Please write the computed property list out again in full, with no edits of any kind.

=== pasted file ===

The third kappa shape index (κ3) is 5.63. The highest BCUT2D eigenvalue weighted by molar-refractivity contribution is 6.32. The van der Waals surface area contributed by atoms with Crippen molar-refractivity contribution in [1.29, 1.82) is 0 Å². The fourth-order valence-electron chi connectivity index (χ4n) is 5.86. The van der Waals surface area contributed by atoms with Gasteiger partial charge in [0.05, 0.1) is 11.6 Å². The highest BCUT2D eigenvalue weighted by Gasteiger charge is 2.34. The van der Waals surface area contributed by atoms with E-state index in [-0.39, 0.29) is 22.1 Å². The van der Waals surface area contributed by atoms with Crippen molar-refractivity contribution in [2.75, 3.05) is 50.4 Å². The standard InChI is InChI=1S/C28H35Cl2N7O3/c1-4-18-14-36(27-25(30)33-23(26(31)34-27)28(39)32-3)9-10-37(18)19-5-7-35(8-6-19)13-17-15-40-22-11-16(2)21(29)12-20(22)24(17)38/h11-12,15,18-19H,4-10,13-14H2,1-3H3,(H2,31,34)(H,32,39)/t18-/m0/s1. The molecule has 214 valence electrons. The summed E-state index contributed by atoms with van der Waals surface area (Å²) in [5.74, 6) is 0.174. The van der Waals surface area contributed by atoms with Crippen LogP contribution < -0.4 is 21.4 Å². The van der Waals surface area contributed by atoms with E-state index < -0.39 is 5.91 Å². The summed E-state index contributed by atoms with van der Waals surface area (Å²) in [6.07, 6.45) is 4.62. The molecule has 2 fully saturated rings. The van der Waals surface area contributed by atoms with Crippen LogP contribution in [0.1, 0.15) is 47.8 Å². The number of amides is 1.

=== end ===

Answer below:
The third kappa shape index (κ3) is 5.63. The highest BCUT2D eigenvalue weighted by molar-refractivity contribution is 6.32. The van der Waals surface area contributed by atoms with Crippen molar-refractivity contribution in [1.29, 1.82) is 0 Å². The fourth-order valence-electron chi connectivity index (χ4n) is 5.86. The van der Waals surface area contributed by atoms with Gasteiger partial charge in [0.05, 0.1) is 11.6 Å². The highest BCUT2D eigenvalue weighted by Gasteiger charge is 2.34. The van der Waals surface area contributed by atoms with E-state index in [-0.39, 0.29) is 22.1 Å². The van der Waals surface area contributed by atoms with Crippen molar-refractivity contribution in [2.75, 3.05) is 50.4 Å². The standard InChI is InChI=1S/C28H35Cl2N7O3/c1-4-18-14-36(27-25(30)33-23(26(31)34-27)28(39)32-3)9-10-37(18)19-5-7-35(8-6-19)13-17-15-40-22-11-16(2)21(29)12-20(22)24(17)38/h11-12,15,18-19H,4-10,13-14H2,1-3H3,(H2,31,34)(H,32,39)/t18-/m0/s1. The molecule has 214 valence electrons. The summed E-state index contributed by atoms with van der Waals surface area (Å²) in [5.74, 6) is 0.174. The van der Waals surface area contributed by atoms with Crippen LogP contribution < -0.4 is 21.4 Å². The van der Waals surface area contributed by atoms with E-state index < -0.39 is 5.91 Å². The summed E-state index contributed by atoms with van der Waals surface area (Å²) in [6.07, 6.45) is 4.62. The molecule has 2 fully saturated rings. The van der Waals surface area contributed by atoms with Crippen LogP contribution in [0.1, 0.15) is 47.8 Å². The number of amides is 1.